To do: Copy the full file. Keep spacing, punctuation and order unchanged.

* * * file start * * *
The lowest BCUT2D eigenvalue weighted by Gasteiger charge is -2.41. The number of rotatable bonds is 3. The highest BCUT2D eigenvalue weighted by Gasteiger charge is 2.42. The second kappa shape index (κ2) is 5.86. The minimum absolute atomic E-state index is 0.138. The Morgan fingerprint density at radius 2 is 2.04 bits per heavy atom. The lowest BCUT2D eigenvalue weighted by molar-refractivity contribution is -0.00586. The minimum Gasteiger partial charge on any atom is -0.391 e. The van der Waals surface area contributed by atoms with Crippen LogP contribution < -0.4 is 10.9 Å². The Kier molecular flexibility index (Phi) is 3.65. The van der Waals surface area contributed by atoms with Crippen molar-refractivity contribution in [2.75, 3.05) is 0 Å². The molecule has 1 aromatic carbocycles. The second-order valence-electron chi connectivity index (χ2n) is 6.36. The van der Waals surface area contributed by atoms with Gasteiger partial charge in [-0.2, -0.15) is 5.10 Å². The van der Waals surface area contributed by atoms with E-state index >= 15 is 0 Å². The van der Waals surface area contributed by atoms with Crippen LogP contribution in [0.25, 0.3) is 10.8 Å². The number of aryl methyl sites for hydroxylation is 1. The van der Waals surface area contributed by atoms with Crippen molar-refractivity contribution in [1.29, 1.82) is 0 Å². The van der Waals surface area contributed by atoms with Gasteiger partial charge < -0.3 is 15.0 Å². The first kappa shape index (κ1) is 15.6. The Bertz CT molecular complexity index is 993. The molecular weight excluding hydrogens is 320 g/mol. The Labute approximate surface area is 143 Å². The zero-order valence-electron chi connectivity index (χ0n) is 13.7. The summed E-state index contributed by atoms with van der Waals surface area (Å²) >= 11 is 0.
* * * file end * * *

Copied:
The lowest BCUT2D eigenvalue weighted by Gasteiger charge is -2.41. The number of rotatable bonds is 3. The highest BCUT2D eigenvalue weighted by Gasteiger charge is 2.42. The second kappa shape index (κ2) is 5.86. The minimum absolute atomic E-state index is 0.138. The Morgan fingerprint density at radius 2 is 2.04 bits per heavy atom. The lowest BCUT2D eigenvalue weighted by molar-refractivity contribution is -0.00586. The minimum Gasteiger partial charge on any atom is -0.391 e. The van der Waals surface area contributed by atoms with Crippen LogP contribution < -0.4 is 10.9 Å². The Kier molecular flexibility index (Phi) is 3.65. The van der Waals surface area contributed by atoms with Crippen molar-refractivity contribution in [2.75, 3.05) is 0 Å². The molecule has 1 aromatic carbocycles. The second-order valence-electron chi connectivity index (χ2n) is 6.36. The van der Waals surface area contributed by atoms with Gasteiger partial charge in [-0.2, -0.15) is 5.10 Å². The van der Waals surface area contributed by atoms with E-state index >= 15 is 0 Å². The van der Waals surface area contributed by atoms with Crippen LogP contribution in [0.25, 0.3) is 10.8 Å². The number of aryl methyl sites for hydroxylation is 1. The van der Waals surface area contributed by atoms with Crippen molar-refractivity contribution in [1.29, 1.82) is 0 Å². The van der Waals surface area contributed by atoms with Gasteiger partial charge < -0.3 is 15.0 Å². The first kappa shape index (κ1) is 15.6. The Bertz CT molecular complexity index is 993. The molecular weight excluding hydrogens is 320 g/mol. The Labute approximate surface area is 143 Å². The zero-order valence-electron chi connectivity index (χ0n) is 13.7. The summed E-state index contributed by atoms with van der Waals surface area (Å²) >= 11 is 0.